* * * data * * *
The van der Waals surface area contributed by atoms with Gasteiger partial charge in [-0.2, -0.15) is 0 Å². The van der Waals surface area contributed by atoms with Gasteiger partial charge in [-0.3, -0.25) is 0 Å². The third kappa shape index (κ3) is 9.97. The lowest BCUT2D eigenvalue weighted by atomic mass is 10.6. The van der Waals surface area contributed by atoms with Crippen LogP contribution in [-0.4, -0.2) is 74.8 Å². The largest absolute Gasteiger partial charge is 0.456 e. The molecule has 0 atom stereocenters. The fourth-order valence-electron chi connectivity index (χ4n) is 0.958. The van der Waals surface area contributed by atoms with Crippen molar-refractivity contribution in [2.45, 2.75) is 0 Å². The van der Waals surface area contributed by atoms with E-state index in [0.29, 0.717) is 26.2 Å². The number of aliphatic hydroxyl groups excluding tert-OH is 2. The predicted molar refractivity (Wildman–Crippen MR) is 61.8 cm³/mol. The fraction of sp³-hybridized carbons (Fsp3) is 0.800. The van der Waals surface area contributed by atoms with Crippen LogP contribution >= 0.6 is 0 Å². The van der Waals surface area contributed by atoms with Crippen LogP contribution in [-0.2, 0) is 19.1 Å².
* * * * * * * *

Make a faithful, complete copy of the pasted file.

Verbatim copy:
The van der Waals surface area contributed by atoms with Gasteiger partial charge in [-0.2, -0.15) is 0 Å². The van der Waals surface area contributed by atoms with Gasteiger partial charge in [-0.3, -0.25) is 0 Å². The third kappa shape index (κ3) is 9.97. The lowest BCUT2D eigenvalue weighted by atomic mass is 10.6. The van der Waals surface area contributed by atoms with Crippen LogP contribution in [-0.4, -0.2) is 74.8 Å². The largest absolute Gasteiger partial charge is 0.456 e. The molecule has 0 atom stereocenters. The fourth-order valence-electron chi connectivity index (χ4n) is 0.958. The van der Waals surface area contributed by atoms with Crippen molar-refractivity contribution in [2.45, 2.75) is 0 Å². The van der Waals surface area contributed by atoms with E-state index in [0.29, 0.717) is 26.2 Å². The number of aliphatic hydroxyl groups excluding tert-OH is 2. The predicted molar refractivity (Wildman–Crippen MR) is 61.8 cm³/mol. The fraction of sp³-hybridized carbons (Fsp3) is 0.800. The van der Waals surface area contributed by atoms with Crippen LogP contribution >= 0.6 is 0 Å². The van der Waals surface area contributed by atoms with Crippen LogP contribution in [-0.2, 0) is 19.1 Å².